Eddy Current Testing (ECT)
Electromagnetic Testing (ET)
Eddy Current“eddy current.” Dictionary.com. 2021. http://www.dictionary.com.
1. an electric current in a conducting material that results from induction by a moving or varying magnetic field.
Eddy currents, as an electromagnetic phenomenon, has been observed as far back as 600B.C., with Thales of Miletus. Throughout the centuries, academics and researchers alike would study the curious actions and properties of eddy currents to ever increasing understanding of the forces at play.
By 1820, Hans Christian Orsted had begun detailing the behavior and properties of magnetism, noting that the lines of magnetic force move at right angles to current in a perpendicular and circular manner. The remainder of the 19th century saw significant development, codification, and advancements on electromagnetic theory through the substantial contributions of individuals like Michael Faraday, Heinrich Lenz, and James Clerk Maxwell. Without their contributions, the field of eddy current testing and non-destructive testing in general would look very, very different.
Although eddy current instrumentation was first developed in the 1920s it wasn’t until 1950 that Freidrich Forster developed the first impedance-plane signal display. By the 1970s, eddy current testing had reached a level of accuracy and maturity that scientific measurements could be taken in the field for the practical application of non-destructive testing.
Today, Eddy Current Testing (ECT) and Electromagnetic Testing (ET) are the terms most frequently used to refer to specific and general elements of the field as a whole.
Non-Destructive Testing (NDT)
Non-Destructive Testing, as a measure to test the reliability of materials, has been in practice as long as engineering and construction itself. Throughout time, independent innovations have always driven the methods used by non-destructive testing practitioners, and the state of the field today stands as a reflection of that.
Radiographic Testing (RT)
X-Ray Techniques were largely discovered in 1895, with the discovery of “an unknown kind of radiation” by Wilhelm Conrad Rontgen. Although not immediately appreciated for industrial application at the time, the technical advancements of x-ray application in the field of medicine quickly brought it to the fore. Today, Radiographic Testing (RT) is encompasses the use of x-rays, gamma-rays, and sub-atomic particles.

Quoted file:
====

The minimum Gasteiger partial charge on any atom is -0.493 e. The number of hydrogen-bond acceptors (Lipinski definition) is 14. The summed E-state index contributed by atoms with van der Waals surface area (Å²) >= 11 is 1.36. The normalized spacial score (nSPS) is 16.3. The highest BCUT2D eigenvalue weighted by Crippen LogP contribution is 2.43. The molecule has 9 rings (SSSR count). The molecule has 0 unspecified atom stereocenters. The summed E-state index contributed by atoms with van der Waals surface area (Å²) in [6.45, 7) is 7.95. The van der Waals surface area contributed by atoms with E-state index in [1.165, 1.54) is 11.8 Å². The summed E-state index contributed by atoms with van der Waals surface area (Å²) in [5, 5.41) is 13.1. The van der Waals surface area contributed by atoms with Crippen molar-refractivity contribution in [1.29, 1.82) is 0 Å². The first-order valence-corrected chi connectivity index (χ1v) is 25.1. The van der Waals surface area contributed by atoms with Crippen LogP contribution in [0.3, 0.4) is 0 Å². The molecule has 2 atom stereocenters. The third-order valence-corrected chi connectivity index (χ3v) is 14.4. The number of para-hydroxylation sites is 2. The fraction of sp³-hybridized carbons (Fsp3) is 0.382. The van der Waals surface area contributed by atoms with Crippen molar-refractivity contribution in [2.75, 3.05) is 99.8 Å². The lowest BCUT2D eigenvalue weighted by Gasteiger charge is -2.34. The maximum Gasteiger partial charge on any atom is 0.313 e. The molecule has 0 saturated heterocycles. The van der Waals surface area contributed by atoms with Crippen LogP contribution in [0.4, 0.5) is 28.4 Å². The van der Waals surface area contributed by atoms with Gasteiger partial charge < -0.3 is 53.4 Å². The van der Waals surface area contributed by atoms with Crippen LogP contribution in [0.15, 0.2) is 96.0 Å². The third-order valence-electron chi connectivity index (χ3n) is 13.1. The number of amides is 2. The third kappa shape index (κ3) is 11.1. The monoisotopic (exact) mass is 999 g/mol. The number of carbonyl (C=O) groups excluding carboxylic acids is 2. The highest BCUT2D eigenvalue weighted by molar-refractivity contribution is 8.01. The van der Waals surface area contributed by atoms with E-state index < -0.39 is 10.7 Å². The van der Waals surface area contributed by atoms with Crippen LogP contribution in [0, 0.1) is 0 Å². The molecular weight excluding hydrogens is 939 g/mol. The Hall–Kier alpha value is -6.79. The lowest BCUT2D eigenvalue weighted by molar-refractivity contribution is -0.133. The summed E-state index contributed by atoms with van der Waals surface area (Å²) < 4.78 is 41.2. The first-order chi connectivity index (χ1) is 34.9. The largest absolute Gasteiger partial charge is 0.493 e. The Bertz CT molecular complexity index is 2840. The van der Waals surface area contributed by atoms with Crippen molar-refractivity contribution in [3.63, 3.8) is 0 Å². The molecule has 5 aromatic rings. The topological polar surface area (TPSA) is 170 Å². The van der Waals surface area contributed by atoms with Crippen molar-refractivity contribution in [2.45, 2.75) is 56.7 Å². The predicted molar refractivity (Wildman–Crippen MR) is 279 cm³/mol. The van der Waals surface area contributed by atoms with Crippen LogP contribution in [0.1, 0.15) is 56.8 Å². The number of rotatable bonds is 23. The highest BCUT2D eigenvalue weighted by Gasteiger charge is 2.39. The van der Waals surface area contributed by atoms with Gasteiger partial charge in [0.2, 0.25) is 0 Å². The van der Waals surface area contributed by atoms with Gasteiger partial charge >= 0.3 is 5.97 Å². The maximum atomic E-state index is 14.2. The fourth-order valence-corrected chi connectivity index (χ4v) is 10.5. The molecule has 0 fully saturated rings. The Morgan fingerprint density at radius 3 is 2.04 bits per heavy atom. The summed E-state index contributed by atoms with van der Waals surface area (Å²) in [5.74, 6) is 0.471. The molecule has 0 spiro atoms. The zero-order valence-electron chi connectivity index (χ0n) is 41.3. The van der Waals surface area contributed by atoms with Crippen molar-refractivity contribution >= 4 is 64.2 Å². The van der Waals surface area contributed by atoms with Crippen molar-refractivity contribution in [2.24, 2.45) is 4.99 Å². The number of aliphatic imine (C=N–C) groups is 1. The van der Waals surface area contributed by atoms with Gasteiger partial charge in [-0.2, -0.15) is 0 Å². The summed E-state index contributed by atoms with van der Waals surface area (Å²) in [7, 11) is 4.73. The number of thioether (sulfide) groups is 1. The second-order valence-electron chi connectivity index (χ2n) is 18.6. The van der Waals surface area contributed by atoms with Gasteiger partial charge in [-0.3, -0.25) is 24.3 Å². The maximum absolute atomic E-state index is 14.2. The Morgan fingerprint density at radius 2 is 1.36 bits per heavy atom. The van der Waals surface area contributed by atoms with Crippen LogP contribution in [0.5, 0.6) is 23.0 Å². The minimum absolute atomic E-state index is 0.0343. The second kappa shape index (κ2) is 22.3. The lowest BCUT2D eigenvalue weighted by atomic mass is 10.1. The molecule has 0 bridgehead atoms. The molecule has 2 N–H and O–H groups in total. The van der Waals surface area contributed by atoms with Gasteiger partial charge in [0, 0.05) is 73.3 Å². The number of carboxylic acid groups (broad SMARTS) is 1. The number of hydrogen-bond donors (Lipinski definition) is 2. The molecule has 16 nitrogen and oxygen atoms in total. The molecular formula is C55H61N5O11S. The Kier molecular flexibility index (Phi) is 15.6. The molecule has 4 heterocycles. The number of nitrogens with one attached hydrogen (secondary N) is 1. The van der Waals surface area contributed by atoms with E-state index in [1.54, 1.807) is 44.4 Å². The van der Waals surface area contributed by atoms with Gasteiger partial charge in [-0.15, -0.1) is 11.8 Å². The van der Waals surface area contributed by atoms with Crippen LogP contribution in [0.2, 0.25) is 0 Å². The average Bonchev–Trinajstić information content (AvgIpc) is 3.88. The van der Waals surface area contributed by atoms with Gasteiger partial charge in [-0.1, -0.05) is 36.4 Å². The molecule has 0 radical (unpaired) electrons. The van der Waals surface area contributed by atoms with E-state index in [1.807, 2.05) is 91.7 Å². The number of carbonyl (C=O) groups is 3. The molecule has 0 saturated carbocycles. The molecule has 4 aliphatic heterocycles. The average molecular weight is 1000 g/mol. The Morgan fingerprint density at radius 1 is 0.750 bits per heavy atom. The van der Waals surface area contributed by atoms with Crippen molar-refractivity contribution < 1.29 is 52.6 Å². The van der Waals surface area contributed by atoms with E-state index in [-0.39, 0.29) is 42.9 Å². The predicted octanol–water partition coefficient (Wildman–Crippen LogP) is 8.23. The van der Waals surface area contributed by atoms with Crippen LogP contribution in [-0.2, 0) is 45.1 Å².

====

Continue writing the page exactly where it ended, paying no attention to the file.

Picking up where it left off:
Magnetic Particle (MP)
This form of non-destructive crack detection was successfully executed earlier than X-Ray, having its concept successfully demonstrated in 1868 by William Hoke and S.M. Saxby. By the 1930s, the wide-spread industrial application of this technique was already underway.
Liquid Penetrant (LP)
The dominant method for the detection of cracks in material objects prior to Magnetic Particle (MP). Itself started in the last half of the 19th century, Liquid Penetrant was briefly displaced as a proper testing method until the aviation fields reliance on increasingly lighter nonmagnetic metals returned it to the cannon of non-destructive testing.
Ultrasonic Testing (UT)
The most recent of the NDT techniques, had been underway as a field of study by the early 19th century. Industrial application can be said to have began in 1912 when Lewis Fry Richardson proposed an ultrasonic application for the detection of icebergs, following the sinking of the Titanic. By WWI, the technology was already being researched for military application. Before the end of WWII, innovations independently and simultaneously from Floyd Firestone, Donald O. Sproule, and Adolf Trost had converged to usher in Ultrasonic Testing (UT) as an NDT technique with wide ranging and useful applications.
Today, the field of Non-Destructive Testing (NDT) stands as unified field of multiple techniques, all focused on understanding the natural world around us in order to increase the durability and longevity of materials.